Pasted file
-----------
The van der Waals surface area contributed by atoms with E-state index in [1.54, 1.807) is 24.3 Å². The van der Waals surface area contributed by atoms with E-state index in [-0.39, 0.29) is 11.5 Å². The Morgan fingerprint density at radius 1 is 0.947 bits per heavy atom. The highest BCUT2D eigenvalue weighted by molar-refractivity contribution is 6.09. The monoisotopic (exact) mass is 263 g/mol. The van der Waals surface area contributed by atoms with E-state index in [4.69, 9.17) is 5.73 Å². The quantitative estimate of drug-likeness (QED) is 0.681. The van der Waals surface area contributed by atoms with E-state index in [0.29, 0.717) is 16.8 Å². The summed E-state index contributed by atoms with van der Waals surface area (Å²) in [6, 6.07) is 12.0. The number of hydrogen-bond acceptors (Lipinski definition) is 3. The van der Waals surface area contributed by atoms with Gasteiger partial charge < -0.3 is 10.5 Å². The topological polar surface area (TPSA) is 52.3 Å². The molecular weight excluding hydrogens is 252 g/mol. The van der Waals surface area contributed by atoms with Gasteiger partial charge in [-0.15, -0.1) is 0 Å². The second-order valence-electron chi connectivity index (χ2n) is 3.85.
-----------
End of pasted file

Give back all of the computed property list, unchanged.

The van der Waals surface area contributed by atoms with E-state index in [1.54, 1.807) is 24.3 Å². The van der Waals surface area contributed by atoms with E-state index in [-0.39, 0.29) is 11.5 Å². The Morgan fingerprint density at radius 1 is 0.947 bits per heavy atom. The highest BCUT2D eigenvalue weighted by molar-refractivity contribution is 6.09. The monoisotopic (exact) mass is 263 g/mol. The van der Waals surface area contributed by atoms with E-state index in [4.69, 9.17) is 5.73 Å². The quantitative estimate of drug-likeness (QED) is 0.681. The van der Waals surface area contributed by atoms with E-state index in [0.29, 0.717) is 16.8 Å². The summed E-state index contributed by atoms with van der Waals surface area (Å²) in [6, 6.07) is 12.0. The number of hydrogen-bond acceptors (Lipinski definition) is 3. The van der Waals surface area contributed by atoms with Gasteiger partial charge < -0.3 is 10.5 Å². The topological polar surface area (TPSA) is 52.3 Å². The molecular weight excluding hydrogens is 252 g/mol. The van der Waals surface area contributed by atoms with Gasteiger partial charge in [-0.15, -0.1) is 0 Å². The second-order valence-electron chi connectivity index (χ2n) is 3.85.